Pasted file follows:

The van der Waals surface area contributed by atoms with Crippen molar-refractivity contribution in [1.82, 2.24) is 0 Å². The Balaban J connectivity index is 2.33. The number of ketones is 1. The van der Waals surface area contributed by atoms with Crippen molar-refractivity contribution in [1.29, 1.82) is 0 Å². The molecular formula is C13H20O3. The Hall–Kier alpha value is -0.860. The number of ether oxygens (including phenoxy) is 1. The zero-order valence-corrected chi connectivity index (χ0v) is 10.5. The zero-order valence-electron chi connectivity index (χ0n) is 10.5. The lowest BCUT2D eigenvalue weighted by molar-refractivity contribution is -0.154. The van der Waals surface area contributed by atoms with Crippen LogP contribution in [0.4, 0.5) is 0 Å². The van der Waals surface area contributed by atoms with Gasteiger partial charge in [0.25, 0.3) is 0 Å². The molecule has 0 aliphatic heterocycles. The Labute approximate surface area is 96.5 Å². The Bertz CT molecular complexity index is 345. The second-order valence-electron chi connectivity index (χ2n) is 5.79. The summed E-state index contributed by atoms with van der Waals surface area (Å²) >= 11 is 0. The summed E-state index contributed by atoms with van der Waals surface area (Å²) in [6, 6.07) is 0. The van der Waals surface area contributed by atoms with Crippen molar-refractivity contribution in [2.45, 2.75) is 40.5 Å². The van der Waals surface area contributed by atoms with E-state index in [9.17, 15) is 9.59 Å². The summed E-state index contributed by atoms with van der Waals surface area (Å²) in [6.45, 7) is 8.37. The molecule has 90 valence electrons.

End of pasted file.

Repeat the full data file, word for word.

The van der Waals surface area contributed by atoms with Crippen molar-refractivity contribution in [1.82, 2.24) is 0 Å². The Balaban J connectivity index is 2.33. The number of ketones is 1. The van der Waals surface area contributed by atoms with Crippen molar-refractivity contribution in [1.29, 1.82) is 0 Å². The molecular formula is C13H20O3. The Hall–Kier alpha value is -0.860. The number of ether oxygens (including phenoxy) is 1. The zero-order valence-corrected chi connectivity index (χ0v) is 10.5. The zero-order valence-electron chi connectivity index (χ0n) is 10.5. The lowest BCUT2D eigenvalue weighted by molar-refractivity contribution is -0.154. The van der Waals surface area contributed by atoms with Crippen LogP contribution in [0.4, 0.5) is 0 Å². The van der Waals surface area contributed by atoms with Gasteiger partial charge in [0.25, 0.3) is 0 Å². The molecule has 0 aliphatic heterocycles. The Labute approximate surface area is 96.5 Å². The Bertz CT molecular complexity index is 345. The second-order valence-electron chi connectivity index (χ2n) is 5.79. The summed E-state index contributed by atoms with van der Waals surface area (Å²) >= 11 is 0. The summed E-state index contributed by atoms with van der Waals surface area (Å²) in [6, 6.07) is 0. The van der Waals surface area contributed by atoms with Crippen molar-refractivity contribution in [2.45, 2.75) is 40.5 Å². The van der Waals surface area contributed by atoms with E-state index in [9.17, 15) is 9.59 Å². The summed E-state index contributed by atoms with van der Waals surface area (Å²) in [6.45, 7) is 8.37. The molecule has 90 valence electrons.